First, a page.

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Prevention | Winter storage

Winterising tips for your boat

Some owners like to keep their boats afloat all year round and enjoy bonus time with winter sailing, taking advantage of the welcome and sometimes surprisingly calmer sunny days. However, for others, the option is to haul out and lay up ashore for a period of time which can often seem a rather daunting task with a works list to be completed.


The good news is that no matter whether you still want to get out on the water as much as possible, or plan for yard time during the winter months, a Pantaenius UK boat insurance policy covers you 365 days of the year. 


When putting your boat away for the winter, a number of processes should be observed and correct storage throughout the colder months will prevent issues such as corrosion or the ingress of moisture. Making sure you are effective at placing your boat into hibernation, the easier it will be come spring, when you can successfully enjoy a straightforward relaunch and plan for even more time out sailing!


A main focus should be service and maintenance of your engine, as this is your lifeline and thorough winterising is vital to avoid starting the new season with problems. There are different levels of preparation depending on the boat or engine type, but generally, as a minimum, observations should be carried out in line with the manufacturer’s recommendations. Across the board the addition of a fuel additive will prevent oxidisation, corrosion and the dreaded diesel bug in the case of diesel tanks.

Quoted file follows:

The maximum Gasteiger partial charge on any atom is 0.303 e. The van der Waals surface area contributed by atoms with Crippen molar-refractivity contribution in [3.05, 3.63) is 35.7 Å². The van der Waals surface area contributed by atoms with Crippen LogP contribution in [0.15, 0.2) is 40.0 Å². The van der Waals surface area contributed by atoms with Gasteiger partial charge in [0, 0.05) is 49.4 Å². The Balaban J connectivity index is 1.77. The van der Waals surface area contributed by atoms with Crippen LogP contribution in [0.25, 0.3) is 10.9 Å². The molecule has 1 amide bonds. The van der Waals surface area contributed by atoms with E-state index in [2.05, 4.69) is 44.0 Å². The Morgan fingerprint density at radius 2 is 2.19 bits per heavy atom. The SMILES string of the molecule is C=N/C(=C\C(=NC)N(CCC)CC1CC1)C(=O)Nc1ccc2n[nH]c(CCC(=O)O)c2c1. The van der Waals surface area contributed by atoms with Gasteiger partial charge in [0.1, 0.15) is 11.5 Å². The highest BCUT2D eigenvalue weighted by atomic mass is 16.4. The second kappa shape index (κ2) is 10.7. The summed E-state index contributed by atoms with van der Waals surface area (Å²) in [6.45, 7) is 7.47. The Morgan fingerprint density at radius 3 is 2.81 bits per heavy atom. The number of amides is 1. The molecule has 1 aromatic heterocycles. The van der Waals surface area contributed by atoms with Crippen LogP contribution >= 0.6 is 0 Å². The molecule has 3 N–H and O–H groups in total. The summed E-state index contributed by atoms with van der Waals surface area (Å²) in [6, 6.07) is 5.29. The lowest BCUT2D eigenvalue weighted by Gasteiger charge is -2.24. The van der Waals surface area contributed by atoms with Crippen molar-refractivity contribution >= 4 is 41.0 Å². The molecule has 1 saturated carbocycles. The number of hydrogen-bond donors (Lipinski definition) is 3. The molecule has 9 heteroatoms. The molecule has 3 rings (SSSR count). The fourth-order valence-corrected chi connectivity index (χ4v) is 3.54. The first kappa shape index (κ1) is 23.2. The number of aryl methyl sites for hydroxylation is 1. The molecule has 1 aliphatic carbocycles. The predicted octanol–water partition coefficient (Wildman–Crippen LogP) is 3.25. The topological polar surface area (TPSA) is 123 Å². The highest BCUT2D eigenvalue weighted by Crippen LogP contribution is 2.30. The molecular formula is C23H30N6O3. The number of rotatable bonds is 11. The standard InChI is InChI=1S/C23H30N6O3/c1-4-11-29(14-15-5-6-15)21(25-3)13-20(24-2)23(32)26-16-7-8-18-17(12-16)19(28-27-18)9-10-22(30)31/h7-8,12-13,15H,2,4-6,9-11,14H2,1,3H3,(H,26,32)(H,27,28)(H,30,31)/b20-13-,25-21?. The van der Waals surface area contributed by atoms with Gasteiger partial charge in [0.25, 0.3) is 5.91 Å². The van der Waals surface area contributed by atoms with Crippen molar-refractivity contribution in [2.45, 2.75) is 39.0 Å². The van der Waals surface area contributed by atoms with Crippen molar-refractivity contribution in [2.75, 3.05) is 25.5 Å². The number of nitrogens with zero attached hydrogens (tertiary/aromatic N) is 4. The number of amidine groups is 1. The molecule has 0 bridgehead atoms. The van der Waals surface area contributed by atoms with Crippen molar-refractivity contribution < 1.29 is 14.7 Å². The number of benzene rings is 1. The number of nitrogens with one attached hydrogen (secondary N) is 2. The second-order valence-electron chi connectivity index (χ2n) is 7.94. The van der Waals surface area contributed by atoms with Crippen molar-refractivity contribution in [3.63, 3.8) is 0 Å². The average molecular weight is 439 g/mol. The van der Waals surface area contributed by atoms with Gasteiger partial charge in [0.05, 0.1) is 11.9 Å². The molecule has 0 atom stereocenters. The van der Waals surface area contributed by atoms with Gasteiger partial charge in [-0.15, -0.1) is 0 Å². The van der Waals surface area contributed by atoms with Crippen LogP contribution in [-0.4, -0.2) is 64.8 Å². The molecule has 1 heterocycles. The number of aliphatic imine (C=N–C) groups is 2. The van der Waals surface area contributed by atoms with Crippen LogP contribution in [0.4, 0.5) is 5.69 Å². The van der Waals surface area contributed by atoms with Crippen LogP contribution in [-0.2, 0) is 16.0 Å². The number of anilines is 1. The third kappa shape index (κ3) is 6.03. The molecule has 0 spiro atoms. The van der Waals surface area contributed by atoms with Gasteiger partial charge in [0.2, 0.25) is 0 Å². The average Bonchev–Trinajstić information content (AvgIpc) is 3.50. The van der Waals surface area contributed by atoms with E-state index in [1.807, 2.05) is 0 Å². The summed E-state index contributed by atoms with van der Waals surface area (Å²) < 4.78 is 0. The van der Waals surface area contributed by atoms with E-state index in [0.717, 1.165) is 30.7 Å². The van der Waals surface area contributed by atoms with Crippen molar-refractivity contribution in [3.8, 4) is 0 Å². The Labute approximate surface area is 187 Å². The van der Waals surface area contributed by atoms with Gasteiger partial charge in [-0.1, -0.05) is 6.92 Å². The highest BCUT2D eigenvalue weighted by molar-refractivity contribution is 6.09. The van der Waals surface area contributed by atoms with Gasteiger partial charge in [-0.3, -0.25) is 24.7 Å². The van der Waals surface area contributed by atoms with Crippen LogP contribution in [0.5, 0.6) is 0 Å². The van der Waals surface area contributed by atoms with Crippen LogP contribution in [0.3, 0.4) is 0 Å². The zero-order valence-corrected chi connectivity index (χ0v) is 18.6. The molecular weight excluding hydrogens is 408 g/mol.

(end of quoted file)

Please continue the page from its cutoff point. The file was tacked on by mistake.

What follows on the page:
Those with outboard engines might choose to remove the engine completely from the boat during the winter and store it securely under cover. If so, store it trim-down to allow water drainage, prevent the block freezing and relieve pressure on the transom plate. If removing, store the engine standing up securely. It is recommended the engine should be flushed fully through and washed down, especially if you operate in salt water as it helps avoid internal corrosion of the aluminium waterways. Then drain the engine of fuel, change the gear oil and lubricate the cylinders plus engine exterior, check spark plugs and grease the propeller shaft, all moving parts, joints, nuts and bolts etc.In order to avoid condensation fill the fuel tanks and change the fuel filter and water separator. 


Inboard engines should be run and the oil and filters changed, then the engine flushed with water and biodegradable antifreeze added. Change the transmission fluid at recommended intervals. Fogging oil can be sprayed into the carburettors and cylinders as a protective coating to prevent any corrosion occurring. For the start of the next season ensure anodes for both propeller shafts and outdrives are replaced if depleted.